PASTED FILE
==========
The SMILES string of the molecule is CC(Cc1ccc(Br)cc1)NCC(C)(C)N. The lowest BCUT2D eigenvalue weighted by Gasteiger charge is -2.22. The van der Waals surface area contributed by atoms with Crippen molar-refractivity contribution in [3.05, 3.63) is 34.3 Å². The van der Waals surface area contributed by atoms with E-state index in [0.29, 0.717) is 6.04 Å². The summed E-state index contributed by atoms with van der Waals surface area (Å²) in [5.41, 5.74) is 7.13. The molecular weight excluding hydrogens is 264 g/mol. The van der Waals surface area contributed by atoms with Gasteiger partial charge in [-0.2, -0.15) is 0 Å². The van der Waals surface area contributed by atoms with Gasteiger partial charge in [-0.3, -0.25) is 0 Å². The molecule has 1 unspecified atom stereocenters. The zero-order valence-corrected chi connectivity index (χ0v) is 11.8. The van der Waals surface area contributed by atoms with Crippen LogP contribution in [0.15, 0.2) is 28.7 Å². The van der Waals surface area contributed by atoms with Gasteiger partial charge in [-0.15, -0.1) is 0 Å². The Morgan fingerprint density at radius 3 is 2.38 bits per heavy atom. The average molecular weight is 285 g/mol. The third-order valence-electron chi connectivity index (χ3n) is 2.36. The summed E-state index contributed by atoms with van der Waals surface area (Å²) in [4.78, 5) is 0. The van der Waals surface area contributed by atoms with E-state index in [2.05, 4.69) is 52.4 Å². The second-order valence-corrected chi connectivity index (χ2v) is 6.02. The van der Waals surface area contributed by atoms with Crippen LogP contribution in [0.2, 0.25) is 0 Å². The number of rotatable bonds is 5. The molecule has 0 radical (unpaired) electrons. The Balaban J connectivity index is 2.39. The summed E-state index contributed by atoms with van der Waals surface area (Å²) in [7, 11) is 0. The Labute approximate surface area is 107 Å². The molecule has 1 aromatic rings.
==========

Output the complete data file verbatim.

The SMILES string of the molecule is CC(Cc1ccc(Br)cc1)NCC(C)(C)N. The lowest BCUT2D eigenvalue weighted by Gasteiger charge is -2.22. The van der Waals surface area contributed by atoms with Crippen molar-refractivity contribution in [3.05, 3.63) is 34.3 Å². The van der Waals surface area contributed by atoms with E-state index in [0.29, 0.717) is 6.04 Å². The summed E-state index contributed by atoms with van der Waals surface area (Å²) in [5.41, 5.74) is 7.13. The molecular weight excluding hydrogens is 264 g/mol. The van der Waals surface area contributed by atoms with Gasteiger partial charge in [-0.2, -0.15) is 0 Å². The van der Waals surface area contributed by atoms with Gasteiger partial charge in [-0.3, -0.25) is 0 Å². The molecule has 1 unspecified atom stereocenters. The zero-order valence-corrected chi connectivity index (χ0v) is 11.8. The van der Waals surface area contributed by atoms with Crippen LogP contribution in [0.15, 0.2) is 28.7 Å². The van der Waals surface area contributed by atoms with Gasteiger partial charge in [-0.15, -0.1) is 0 Å². The Morgan fingerprint density at radius 3 is 2.38 bits per heavy atom. The average molecular weight is 285 g/mol. The third-order valence-electron chi connectivity index (χ3n) is 2.36. The summed E-state index contributed by atoms with van der Waals surface area (Å²) in [4.78, 5) is 0. The van der Waals surface area contributed by atoms with E-state index in [2.05, 4.69) is 52.4 Å². The second-order valence-corrected chi connectivity index (χ2v) is 6.02. The van der Waals surface area contributed by atoms with Crippen LogP contribution in [0.2, 0.25) is 0 Å². The number of rotatable bonds is 5. The molecule has 0 radical (unpaired) electrons. The Balaban J connectivity index is 2.39. The summed E-state index contributed by atoms with van der Waals surface area (Å²) in [7, 11) is 0. The Labute approximate surface area is 107 Å². The molecule has 1 aromatic rings.